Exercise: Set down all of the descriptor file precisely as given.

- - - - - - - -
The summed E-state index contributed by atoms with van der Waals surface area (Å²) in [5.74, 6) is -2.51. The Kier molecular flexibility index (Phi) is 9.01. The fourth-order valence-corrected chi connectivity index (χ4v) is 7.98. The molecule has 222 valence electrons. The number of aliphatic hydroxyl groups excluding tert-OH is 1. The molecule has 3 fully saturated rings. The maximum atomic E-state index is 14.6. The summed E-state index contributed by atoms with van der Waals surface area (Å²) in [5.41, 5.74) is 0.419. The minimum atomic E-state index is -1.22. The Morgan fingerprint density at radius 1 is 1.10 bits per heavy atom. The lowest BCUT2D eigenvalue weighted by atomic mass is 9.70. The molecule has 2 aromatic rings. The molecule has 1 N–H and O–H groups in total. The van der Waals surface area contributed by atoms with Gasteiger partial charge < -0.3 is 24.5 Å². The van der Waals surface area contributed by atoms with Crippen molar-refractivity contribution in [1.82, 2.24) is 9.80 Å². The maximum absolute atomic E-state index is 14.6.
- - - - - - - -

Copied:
The summed E-state index contributed by atoms with van der Waals surface area (Å²) in [5.74, 6) is -2.51. The Kier molecular flexibility index (Phi) is 9.01. The fourth-order valence-corrected chi connectivity index (χ4v) is 7.98. The molecule has 222 valence electrons. The number of aliphatic hydroxyl groups excluding tert-OH is 1. The molecule has 3 fully saturated rings. The maximum atomic E-state index is 14.6. The summed E-state index contributed by atoms with van der Waals surface area (Å²) in [5.41, 5.74) is 0.419. The minimum atomic E-state index is -1.22. The Morgan fingerprint density at radius 1 is 1.10 bits per heavy atom. The lowest BCUT2D eigenvalue weighted by atomic mass is 9.70. The molecule has 2 aromatic rings. The molecule has 1 N–H and O–H groups in total. The van der Waals surface area contributed by atoms with Gasteiger partial charge < -0.3 is 24.5 Å². The van der Waals surface area contributed by atoms with Crippen molar-refractivity contribution in [1.82, 2.24) is 9.80 Å². The maximum absolute atomic E-state index is 14.6.